Police have said they take information security “extremely seriously” after failing to establish who sent a complaint to a woman’s employer from their system.
Michael Hetherington, 28, was working as a police officer when he was accused of using a computer at Queen Street Police Station in Aberdeen to accuse his ex-partner of having sex with colleagues on her lunch breaks and turning up for work unfit through drink to do her job.
The company investigated and established none of the accusations about the woman were true and they had no concerns about her professional conduct.
Hetherington was cleared at Aberdeen Sheriff Court of any wrongdoing after a one-day trial last month.
But the court accepted that the accusation was made in an electronic message sent from a computer at Queen Street Police Station – prompting concerns about whether it could happen again.
The court heard how someone logged on to a computer in the building and visited the website of the woman’s employer.
They clicked on the ‘contact us’ section and filled out a form with a message.
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The court heard there were issues that prevented police from being certain who sent the message.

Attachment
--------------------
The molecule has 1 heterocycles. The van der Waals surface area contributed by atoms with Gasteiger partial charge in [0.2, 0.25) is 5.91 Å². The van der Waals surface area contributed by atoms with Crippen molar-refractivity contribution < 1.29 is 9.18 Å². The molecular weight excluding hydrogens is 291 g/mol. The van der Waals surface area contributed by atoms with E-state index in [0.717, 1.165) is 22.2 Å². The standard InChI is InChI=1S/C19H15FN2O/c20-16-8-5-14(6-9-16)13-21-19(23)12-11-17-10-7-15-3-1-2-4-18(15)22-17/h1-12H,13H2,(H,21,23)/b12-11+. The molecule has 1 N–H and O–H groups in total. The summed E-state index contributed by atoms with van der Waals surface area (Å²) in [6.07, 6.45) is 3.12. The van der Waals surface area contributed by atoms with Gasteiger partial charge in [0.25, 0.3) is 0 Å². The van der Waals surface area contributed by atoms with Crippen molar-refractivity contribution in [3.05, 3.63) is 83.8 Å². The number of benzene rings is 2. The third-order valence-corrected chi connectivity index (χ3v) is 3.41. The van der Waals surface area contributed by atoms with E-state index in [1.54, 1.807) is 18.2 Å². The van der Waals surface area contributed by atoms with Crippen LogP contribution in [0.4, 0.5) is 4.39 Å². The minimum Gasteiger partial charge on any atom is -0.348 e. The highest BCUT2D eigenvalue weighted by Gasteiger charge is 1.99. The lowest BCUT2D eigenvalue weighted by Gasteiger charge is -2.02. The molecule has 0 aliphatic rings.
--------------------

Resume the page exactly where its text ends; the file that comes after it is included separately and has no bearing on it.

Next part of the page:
The person who sent the message did not log off their machine afterwards – so investigators could not establish when they visited the website.
They were also using a shared IP address.
A Police Scotland witness, senior technical auditor Mark Cunningham-Dickie, had admitted that – though unlikely – an individual could use someone else’s password to log on.
Sheriff William Summers said: “I’m not satisfied that the evidence is sufficient to implicate the accused, as the evidence shows it was possible for someone else to access the account from which the electronic message was sent.”
Hetherington, whose address was given in court papers as Willowbank Road, Aberdeen, was found not guilty of stalking the woman by accessing her social media accounts without her consent and contacting her employer to make work-related allegations about her.
A Police Scotland spokesman said: “We take all matters relating to information security extremely seriously which includes the use of IT systems, and have a range of operating procedures and policies in place to govern and monitor usage.
“All police officers and staff are made aware of these policies and procedures which they are expected to adhere to at all times.
“Mandatory awareness training is provided and anyone found to be misusing systems, whether intentionally or not, can face disciplinary action.”